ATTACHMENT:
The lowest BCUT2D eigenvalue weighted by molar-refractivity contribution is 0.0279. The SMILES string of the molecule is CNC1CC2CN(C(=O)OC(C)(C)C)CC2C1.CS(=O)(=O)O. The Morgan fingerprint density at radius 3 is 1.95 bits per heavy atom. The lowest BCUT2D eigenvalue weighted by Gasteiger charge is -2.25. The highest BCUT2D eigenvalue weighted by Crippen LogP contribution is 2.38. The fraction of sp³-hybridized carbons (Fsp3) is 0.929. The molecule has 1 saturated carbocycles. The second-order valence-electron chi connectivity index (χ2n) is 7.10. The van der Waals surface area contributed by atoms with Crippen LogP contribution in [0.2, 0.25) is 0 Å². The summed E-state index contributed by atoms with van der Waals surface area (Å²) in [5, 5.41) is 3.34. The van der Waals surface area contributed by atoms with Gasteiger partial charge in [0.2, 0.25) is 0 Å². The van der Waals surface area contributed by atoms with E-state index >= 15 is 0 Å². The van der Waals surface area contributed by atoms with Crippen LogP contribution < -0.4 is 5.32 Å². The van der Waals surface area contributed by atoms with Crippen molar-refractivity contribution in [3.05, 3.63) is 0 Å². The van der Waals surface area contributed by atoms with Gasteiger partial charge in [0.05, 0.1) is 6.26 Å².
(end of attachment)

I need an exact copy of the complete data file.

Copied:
The lowest BCUT2D eigenvalue weighted by molar-refractivity contribution is 0.0279. The SMILES string of the molecule is CNC1CC2CN(C(=O)OC(C)(C)C)CC2C1.CS(=O)(=O)O. The Morgan fingerprint density at radius 3 is 1.95 bits per heavy atom. The lowest BCUT2D eigenvalue weighted by Gasteiger charge is -2.25. The highest BCUT2D eigenvalue weighted by Crippen LogP contribution is 2.38. The fraction of sp³-hybridized carbons (Fsp3) is 0.929. The molecule has 1 saturated carbocycles. The second-order valence-electron chi connectivity index (χ2n) is 7.10. The van der Waals surface area contributed by atoms with Crippen LogP contribution in [0.2, 0.25) is 0 Å². The summed E-state index contributed by atoms with van der Waals surface area (Å²) in [5, 5.41) is 3.34. The van der Waals surface area contributed by atoms with Gasteiger partial charge in [0.2, 0.25) is 0 Å². The van der Waals surface area contributed by atoms with E-state index >= 15 is 0 Å². The van der Waals surface area contributed by atoms with Crippen LogP contribution < -0.4 is 5.32 Å². The van der Waals surface area contributed by atoms with Crippen molar-refractivity contribution in [3.05, 3.63) is 0 Å². The van der Waals surface area contributed by atoms with Gasteiger partial charge in [0.05, 0.1) is 6.26 Å².